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REPORT: Athletes Running Out Of Nicknames

In a shocking development, scientists have found that the nation's professional athletes have nearly depleted the natural nickname reserves. The four major sports, once teeming with colorful descriptors that deftly married accuracy and hyperbole, are suddenly facing a harsh new world where fans can't even count on nicknames bordering as "mildly clever."

The trend began its downward spiral in earnest with the rise of "A-Rod," "F-Rod" and "K-Rod," but the advent of Twitter has hastened along the inevitable. The Golden State Warriors are just one of the many teams suffering from this nickname shortage.

The last couple of weeks have seen Twitter abuzz with speculation about the renewed NBA season and its current, hectic free agency. The Internet is alive with rumors about "CP3" and "D12," to say nothing of the recent Heisman Trophy win by "RG3." The combining of a player's initials with their uniform number (or in the case of Robert Griffin III, a suffix) is running rampant. Even Chris Bosh's past nickname of "CB4" could not be counted on to actually be a reference to the Chris Rock vehicle of the same name, because no one actually remembers CB4.

If you doubt that the nicknames are rapidly dwindling, here is some harsh scientific proof: in 2008, a blog named Str8 Hoops set about cataloging the nicknames in the NBA. As you can see in their list of Warriors nicknames, even three years ago the list was populated with such non-nicknames as "Dre," "Cro," "Beli," "T-Hud" and yes, even an "MP2." The staunch outlier here is Sarunas Jaikevicius' apparent nickname, "Jazzy Cabbages," which as far as we know, may be the last truly amazing nickname ever given.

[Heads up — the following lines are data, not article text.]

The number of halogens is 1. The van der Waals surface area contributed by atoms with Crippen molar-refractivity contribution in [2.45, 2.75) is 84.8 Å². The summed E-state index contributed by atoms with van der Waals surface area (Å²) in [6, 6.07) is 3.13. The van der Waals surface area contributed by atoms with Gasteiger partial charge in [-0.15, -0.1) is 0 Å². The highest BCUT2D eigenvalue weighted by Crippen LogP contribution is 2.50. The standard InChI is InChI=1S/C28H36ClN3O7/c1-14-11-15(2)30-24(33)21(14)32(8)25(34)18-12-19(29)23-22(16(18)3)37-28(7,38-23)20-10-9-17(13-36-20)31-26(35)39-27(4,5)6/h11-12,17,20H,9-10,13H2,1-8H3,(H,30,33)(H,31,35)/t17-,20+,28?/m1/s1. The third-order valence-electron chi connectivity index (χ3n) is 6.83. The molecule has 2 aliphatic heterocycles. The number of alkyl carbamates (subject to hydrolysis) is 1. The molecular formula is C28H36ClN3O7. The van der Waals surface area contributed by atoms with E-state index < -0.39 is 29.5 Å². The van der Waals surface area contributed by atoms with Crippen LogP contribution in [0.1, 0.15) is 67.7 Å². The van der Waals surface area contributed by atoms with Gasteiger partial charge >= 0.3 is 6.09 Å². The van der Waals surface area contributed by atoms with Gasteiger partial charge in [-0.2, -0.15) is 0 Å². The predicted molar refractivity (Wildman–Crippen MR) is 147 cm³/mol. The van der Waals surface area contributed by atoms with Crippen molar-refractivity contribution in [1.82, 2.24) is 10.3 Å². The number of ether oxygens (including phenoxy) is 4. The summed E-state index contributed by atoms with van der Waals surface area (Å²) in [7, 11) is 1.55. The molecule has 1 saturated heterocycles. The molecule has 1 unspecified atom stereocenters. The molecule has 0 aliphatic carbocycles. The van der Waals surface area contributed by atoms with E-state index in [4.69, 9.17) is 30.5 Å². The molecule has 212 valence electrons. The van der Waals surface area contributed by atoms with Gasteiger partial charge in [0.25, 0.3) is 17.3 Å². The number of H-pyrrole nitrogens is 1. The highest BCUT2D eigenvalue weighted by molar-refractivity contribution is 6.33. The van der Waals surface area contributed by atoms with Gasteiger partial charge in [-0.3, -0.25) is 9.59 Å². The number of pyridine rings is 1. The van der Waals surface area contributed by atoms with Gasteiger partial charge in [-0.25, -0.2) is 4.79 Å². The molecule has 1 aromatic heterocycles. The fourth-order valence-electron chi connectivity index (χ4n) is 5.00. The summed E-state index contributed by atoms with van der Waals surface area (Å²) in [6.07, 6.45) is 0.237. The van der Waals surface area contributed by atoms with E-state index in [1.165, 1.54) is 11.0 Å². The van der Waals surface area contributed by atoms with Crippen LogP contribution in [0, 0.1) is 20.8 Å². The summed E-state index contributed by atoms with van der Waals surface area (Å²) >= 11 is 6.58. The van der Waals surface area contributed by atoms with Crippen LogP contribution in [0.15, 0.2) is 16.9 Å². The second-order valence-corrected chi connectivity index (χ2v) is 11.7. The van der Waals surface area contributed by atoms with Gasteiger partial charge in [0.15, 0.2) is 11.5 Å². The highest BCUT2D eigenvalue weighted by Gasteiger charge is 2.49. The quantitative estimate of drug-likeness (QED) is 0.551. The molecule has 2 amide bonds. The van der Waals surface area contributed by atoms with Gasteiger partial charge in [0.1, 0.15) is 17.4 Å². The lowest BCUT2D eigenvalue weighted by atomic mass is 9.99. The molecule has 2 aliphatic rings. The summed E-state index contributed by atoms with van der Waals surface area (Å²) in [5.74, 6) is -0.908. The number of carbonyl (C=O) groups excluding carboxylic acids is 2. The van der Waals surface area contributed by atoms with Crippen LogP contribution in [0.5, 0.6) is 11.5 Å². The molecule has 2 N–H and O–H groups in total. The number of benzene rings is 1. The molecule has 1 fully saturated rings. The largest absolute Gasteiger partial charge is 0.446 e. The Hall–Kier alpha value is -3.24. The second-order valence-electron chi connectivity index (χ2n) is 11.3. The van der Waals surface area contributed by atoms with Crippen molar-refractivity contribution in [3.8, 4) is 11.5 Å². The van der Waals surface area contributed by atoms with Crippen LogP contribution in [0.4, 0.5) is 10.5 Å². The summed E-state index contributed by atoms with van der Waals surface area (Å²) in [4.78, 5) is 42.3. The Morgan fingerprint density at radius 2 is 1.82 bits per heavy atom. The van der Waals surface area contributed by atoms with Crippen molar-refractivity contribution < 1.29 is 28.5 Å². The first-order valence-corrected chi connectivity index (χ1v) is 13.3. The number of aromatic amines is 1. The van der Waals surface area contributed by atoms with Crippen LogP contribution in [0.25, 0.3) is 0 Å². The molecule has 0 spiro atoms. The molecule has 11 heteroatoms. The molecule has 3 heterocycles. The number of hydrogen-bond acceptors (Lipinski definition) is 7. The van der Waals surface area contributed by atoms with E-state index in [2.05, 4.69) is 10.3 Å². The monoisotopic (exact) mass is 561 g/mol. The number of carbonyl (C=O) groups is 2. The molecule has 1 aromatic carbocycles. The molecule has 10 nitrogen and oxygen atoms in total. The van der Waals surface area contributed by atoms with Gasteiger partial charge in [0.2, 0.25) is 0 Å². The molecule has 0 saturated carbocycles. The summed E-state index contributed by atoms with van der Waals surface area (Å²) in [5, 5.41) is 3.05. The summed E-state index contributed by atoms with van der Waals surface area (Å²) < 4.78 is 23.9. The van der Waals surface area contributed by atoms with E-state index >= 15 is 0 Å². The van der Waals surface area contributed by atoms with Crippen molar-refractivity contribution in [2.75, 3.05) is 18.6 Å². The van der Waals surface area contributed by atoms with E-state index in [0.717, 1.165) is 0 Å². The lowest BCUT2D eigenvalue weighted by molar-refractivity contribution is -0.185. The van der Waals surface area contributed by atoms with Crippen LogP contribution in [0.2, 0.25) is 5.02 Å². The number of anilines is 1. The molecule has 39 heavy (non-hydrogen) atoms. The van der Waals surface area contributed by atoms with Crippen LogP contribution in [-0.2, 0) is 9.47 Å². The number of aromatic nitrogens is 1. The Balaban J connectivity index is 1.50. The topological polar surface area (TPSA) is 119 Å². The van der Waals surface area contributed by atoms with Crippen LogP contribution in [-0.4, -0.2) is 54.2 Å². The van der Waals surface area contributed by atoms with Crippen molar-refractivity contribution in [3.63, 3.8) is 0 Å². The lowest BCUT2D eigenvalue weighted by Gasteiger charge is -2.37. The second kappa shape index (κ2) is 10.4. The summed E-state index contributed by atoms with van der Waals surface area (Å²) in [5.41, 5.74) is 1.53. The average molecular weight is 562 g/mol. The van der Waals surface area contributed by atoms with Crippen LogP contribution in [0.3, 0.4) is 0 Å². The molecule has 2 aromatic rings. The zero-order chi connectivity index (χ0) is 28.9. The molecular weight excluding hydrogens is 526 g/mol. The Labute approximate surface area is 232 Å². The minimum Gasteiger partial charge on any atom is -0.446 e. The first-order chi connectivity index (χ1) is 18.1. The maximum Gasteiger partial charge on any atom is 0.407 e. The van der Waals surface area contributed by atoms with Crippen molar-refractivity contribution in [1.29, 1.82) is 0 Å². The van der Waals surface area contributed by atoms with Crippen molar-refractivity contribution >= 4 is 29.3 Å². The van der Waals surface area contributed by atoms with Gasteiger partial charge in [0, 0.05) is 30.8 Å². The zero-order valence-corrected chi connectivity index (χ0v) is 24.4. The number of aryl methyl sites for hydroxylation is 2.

Compare that to 2011, when even the official Wikipedia list of nicknames in basketball -- an academic source if there ever was one -- shows no current Warriors players with an official, recorded nickname. We know there is at least one, of course: Monta Ellis, "The Mississippi Missile." Sure, it's not a great nickname, but someone was at least trying somewhere along the line with Monta.

So for the 2011-2012 season, perhaps it is the duty of all Warriors fans to ensure that there will still be nicknames for professional athletes. Spectacular, larger-than-life nicknames like the type we experienced when we were young. Not some lazy combination of the first letter or syllable of a player's first name with the first syllable of their last name or -- even worse -- their initials and number. Let's leave some fun and imagination for future generations, before it's too late.

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